Roger Parker

Roger Parker grew up in rural Washtenaw County, between Ann Arbor and Ypsilanti in a home his father built on his grandparents’ farm. The farm, at the corner of Geddes and Dixboro roads, is now the location of the Parker Mill County Park. Roger’s great-grandfather built the mill itself, after he and his new bride arrived from England in 1861.

Roger and many of his family members attended the Geddes One-Room Schoolhouse through seventh grade before going to Ann Arbor for high school. His early church experiences were at the Dixboro Methodist Church, where he was baptized and confirmed. Pastors and other members at the church gave special attention to the development of young people through Sunday school, sponsoring a Boy Scout troop, hosting a youth fellowship group, and supporting the Wesley Foundation—the campus ministry at the University of Michigan. “I was drawn into leadership positions that deepened my faith and sparked my interest in exploring pastoral ministry as a life-long vocation,” he says.

Roger attended the University of Michigan while living at home and working odd jobs to study music, social sciences, and social work heading to Southern Methodist University’s Perkins School of Theology in Dallas, Texas, for ministerial studies.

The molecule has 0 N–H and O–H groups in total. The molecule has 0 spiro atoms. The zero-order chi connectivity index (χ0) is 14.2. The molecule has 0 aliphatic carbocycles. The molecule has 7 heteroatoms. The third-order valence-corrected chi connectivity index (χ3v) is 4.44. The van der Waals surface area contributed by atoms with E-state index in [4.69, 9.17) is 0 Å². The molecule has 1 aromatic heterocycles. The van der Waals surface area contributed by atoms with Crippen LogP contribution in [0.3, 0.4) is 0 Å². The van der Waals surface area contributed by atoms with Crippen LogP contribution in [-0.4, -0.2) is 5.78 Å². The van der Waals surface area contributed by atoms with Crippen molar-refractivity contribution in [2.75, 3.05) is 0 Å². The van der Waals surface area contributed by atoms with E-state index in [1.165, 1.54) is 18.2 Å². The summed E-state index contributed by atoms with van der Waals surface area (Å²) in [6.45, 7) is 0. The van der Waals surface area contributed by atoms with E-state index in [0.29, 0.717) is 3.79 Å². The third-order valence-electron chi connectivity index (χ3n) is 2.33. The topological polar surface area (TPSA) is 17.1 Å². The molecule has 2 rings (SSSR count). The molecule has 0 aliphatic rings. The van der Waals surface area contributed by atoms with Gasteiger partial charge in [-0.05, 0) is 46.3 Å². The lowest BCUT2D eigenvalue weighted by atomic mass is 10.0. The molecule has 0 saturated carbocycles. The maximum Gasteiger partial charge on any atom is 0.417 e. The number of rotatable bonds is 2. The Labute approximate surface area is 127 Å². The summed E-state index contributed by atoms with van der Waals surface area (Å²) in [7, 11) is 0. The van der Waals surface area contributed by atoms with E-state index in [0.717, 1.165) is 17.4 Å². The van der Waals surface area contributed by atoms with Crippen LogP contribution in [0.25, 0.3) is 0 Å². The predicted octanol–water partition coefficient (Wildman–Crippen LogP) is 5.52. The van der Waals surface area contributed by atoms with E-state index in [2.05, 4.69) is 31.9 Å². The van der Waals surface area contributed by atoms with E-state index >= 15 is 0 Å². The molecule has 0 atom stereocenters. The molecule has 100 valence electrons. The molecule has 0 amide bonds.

Roger served many communities as a minister in the United Methodist Church. His first assignment was at Plainfield and Trinity UMC parishes in Livingston county. He then was appointed to Stoney Creek UMC and then to Bay City UMC. It was in Bay City that Roger met his future wife Judy. “I was attracted to her gentle spirit and her big heart, among other things,” Roger says. “We have been married for thirty-seven years. We both had been married previously and brought our children into a blended family, which is a great blessing to us—especially in these later years.”

Roger and Judy then were appointed to Trinity UMC in Flint, Michigan—a move that would prove to be life changing in many ways. The Trinity community experienced many socioeconomic and personal challenges. Children often attended worship on their own, without parents or other family members. Roger organized and led a children’s choir—known as the Trinity Singers—and wrote music for the group. He supported and helped organize the development of a performing arts day camp for Flint children.

When it was time to move on from their call in Flint, Roger and Judy moved to Tennessee, where Roger served as a minister for twenty years, first at LaVergne First United Methodist, then Saint Luke’s UMC in Colombia, then at Franklin First United Methodist.

Roger relied on Judy for many things during these years, especially her empathy and passion for elderly community members and those experiencing physical pain. “Judy has very sensitive ‘antennae’ for those who suffer,” Roger says.

The couple moved to Dexter for retirement and found Saint James to be a place where everyone remembered their names. They appreciate the congregation’s welcoming and supportive ethos. And they are delighted to be part of a church that so openly invites everyone to the table.

—Shannon Verbal